Warren Buffett and Berkshire Hathaway Inc.'s other investment decision-makers may have the right idea on Verizon Communications Inc.
Berkshire sold the majority of its Verizon shares last quarter, a filing showed Tuesday, even as analysts predict the No. 1 U.S. wireless carrier's stock will climb about 10 percent over the next year. Verizon analysts -- some of whom cut their recommendations to hold from buy in recent months -- may still be too bullish in terms of their price forecasts, and Berkshire's decision to substantially cut its exposure supports this. It seems that each time Verizon rises to analysts' targets, it soon disappoints.
Even on Monday, after Verizon unveiled its new unlimited data offerings, investors seemed almost unfazed, if not disappointed, by its clearly defensive move. It was just a month ago on the company's fourth-quarter earnings call that management reiterated it didn't feel the need to implement an unlimited data package amid the industry price war. So much for that. Verizon's stock has lost almost 2 percent this week and 10 percent over the past six months.
Berkshire accumulated its Verizon position in the March 2014 quarter, when the company completed its purchase of the half of Verizon Wireless it didn't already own (the service had been a joint venture with Vodafone Group Plc before that). Since then, the stock's total return including dividends has been about 15 percent, trailing AT&T Inc. and T-Mobile US Inc., according to data compiled by Bloomberg.
AT&T, the second-largest U.S. carrier, is in the process of acquiring TV network owner Time Warner Inc. in a bet that popular video content will be a selling point to draw mobile-phone customers to its service. That transaction is pending regulatory approval. Meanwhile, T-Mobile is probably the year's most anticipated acquisition candidate as it steals market share from the big guys. And Sprint is, well, Sprint -- a misnomer for its slow turnaround progress.
Their largest rival is Verizon, but it isn't giving investors a whole lot to get excited about this year. Or at least not yet. There is the pending Yahoo! Inc. acquisition, the price of which the companies are close to renegotiating following security breaches at Yahoo, Bloomberg reported Wednesday. Still though, Verizon shares were slightly down on the news.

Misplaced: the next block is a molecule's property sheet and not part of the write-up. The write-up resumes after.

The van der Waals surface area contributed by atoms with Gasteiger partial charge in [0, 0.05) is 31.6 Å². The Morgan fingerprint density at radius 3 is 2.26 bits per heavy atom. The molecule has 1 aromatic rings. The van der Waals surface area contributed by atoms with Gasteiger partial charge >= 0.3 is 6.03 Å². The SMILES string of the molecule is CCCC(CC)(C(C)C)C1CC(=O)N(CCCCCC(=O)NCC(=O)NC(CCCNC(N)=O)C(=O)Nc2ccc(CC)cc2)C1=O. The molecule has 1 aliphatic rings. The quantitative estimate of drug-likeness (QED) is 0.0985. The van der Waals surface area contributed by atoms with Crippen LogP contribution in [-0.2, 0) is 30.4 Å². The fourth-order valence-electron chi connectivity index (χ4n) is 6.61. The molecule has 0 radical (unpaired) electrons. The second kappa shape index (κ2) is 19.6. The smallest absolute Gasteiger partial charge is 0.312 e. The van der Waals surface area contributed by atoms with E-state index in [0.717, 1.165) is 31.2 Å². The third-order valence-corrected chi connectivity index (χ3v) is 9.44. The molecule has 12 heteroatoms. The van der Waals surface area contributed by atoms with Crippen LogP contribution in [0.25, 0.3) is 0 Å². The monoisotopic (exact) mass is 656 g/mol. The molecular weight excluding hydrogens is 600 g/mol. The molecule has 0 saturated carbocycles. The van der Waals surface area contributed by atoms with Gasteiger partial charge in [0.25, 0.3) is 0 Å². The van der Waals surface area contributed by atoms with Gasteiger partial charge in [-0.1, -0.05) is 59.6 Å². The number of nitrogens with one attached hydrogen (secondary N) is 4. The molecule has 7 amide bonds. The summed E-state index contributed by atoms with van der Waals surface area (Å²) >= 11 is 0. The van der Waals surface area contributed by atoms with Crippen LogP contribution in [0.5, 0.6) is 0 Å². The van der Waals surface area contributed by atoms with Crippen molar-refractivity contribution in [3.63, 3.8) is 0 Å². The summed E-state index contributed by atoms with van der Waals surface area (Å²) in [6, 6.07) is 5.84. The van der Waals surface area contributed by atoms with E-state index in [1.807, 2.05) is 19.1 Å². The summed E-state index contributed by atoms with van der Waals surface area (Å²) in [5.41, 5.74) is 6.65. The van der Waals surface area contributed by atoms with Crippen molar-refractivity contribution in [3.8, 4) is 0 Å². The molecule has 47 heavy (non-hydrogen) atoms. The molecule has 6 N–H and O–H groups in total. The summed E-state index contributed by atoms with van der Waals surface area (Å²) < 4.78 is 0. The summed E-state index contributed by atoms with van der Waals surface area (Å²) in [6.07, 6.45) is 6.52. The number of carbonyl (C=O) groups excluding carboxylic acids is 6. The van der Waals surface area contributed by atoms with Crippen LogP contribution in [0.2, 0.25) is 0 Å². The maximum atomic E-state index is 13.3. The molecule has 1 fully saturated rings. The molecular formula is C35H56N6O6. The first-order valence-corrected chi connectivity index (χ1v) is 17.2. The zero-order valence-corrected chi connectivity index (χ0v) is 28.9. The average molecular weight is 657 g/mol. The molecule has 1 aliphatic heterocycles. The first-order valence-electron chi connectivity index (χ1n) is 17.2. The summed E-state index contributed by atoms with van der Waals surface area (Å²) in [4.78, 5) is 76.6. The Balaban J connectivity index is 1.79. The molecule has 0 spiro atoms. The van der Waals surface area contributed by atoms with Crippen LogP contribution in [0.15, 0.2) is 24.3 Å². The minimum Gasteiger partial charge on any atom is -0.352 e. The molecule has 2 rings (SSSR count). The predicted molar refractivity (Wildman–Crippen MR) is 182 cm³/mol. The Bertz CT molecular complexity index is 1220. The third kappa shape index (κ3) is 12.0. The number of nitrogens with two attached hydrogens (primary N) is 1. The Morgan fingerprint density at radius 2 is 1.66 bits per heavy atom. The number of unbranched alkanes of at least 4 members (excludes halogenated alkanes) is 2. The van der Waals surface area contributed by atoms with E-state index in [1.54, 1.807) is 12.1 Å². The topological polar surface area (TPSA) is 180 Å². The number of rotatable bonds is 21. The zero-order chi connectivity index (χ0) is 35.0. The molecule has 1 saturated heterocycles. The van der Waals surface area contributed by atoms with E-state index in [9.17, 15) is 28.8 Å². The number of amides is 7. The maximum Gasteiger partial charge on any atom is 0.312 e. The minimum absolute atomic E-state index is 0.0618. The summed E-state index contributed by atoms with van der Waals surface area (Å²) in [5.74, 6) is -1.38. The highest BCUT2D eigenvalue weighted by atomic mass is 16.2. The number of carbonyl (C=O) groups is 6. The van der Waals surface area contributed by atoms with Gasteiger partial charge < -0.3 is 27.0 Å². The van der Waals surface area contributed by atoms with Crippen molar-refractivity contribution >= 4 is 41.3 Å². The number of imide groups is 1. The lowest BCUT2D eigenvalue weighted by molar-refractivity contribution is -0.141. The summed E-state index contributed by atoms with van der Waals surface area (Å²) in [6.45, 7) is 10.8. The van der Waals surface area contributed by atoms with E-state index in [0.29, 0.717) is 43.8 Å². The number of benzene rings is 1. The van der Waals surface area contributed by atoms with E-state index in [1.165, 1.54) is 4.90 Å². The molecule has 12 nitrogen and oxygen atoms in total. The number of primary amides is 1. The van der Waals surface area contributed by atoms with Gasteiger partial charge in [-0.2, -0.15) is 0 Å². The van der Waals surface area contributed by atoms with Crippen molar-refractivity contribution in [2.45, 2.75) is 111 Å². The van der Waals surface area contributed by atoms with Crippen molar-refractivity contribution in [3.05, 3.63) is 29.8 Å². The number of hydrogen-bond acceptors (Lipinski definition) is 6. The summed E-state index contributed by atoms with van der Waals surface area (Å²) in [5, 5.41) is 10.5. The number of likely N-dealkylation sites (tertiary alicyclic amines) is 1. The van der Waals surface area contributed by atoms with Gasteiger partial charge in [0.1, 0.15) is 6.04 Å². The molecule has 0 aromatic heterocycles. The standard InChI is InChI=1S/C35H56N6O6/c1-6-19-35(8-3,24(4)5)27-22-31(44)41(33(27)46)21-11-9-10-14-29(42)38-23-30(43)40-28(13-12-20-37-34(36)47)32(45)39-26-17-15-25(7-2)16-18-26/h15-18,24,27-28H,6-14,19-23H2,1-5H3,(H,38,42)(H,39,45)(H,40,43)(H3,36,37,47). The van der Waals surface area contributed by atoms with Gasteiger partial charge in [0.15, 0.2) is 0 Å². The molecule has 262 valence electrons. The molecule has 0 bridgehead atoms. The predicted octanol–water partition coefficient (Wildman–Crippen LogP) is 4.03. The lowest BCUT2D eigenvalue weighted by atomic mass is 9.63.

Perhaps something bigger is in the offing. While Verizon says its network can handle the added traffic from its new unlimited data plans, a merger with Dish Network Corp. may be more likely now. Amy Yong, an analyst at Macquarie Research, wrote in a note Monday that far lower-than-expected spending on the recent government-led spectrum auction may have been partly driven by Verizon as it secures dry powder for a big acquisition instead.
Recent speculation was that Verizon was eyeing a deal for Charter Communications Inc., which also now owns Time Warner Cable. Together they'd vault past Comcast Corp. as the country's largest internet provider. But if network capacity is what Verizon's after -- rather than just cable and wi-fi offerings to bundle with its wireless service -- then Dish would fit the bill. The $29 billion satellite-TV provider, controlled by billionaire Charlie Ergen, has been sitting on valuable wireless spectrum, including the AWS frequencies that Verizon has shown interest in, and Ergen needs to decide what to do with it.
As Verizon cedes customers to T-Mobile, its investors could become increasingly open to a megadeal involving Dish. On the other hand, they weren't thrilled by the Charter chatter and big, expensive transactions like these are often tough to justify. Buffett may be smart to take some chips off the table.
This column does not necessarily reflect the opinion of Bloomberg LP and its owners.
This was just one of the changes Berkshire made to its investment portfolio, including adding to his Apple Inc. and airlines stakes.
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